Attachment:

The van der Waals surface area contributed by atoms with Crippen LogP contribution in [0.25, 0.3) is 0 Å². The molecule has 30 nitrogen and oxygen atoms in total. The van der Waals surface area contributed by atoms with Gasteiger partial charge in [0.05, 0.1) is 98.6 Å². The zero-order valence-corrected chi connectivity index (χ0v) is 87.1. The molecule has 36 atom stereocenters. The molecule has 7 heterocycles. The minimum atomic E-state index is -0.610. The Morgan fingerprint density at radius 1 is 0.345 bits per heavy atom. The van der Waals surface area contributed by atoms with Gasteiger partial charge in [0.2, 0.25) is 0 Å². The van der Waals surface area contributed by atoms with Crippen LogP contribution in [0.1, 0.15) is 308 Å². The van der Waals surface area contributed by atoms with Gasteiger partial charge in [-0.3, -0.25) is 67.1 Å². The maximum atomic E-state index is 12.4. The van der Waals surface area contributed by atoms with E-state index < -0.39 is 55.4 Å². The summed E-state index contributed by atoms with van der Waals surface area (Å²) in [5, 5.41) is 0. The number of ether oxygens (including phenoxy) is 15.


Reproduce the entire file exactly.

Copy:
The van der Waals surface area contributed by atoms with Crippen LogP contribution in [0.25, 0.3) is 0 Å². The molecule has 30 nitrogen and oxygen atoms in total. The van der Waals surface area contributed by atoms with Gasteiger partial charge in [0.05, 0.1) is 98.6 Å². The zero-order valence-corrected chi connectivity index (χ0v) is 87.1. The molecule has 36 atom stereocenters. The molecule has 7 heterocycles. The minimum atomic E-state index is -0.610. The Morgan fingerprint density at radius 1 is 0.345 bits per heavy atom. The van der Waals surface area contributed by atoms with Gasteiger partial charge in [0.2, 0.25) is 0 Å². The van der Waals surface area contributed by atoms with Crippen LogP contribution in [0.1, 0.15) is 308 Å². The van der Waals surface area contributed by atoms with Gasteiger partial charge in [-0.3, -0.25) is 67.1 Å². The maximum atomic E-state index is 12.4. The van der Waals surface area contributed by atoms with E-state index < -0.39 is 55.4 Å². The summed E-state index contributed by atoms with van der Waals surface area (Å²) in [5, 5.41) is 0. The number of ether oxygens (including phenoxy) is 15.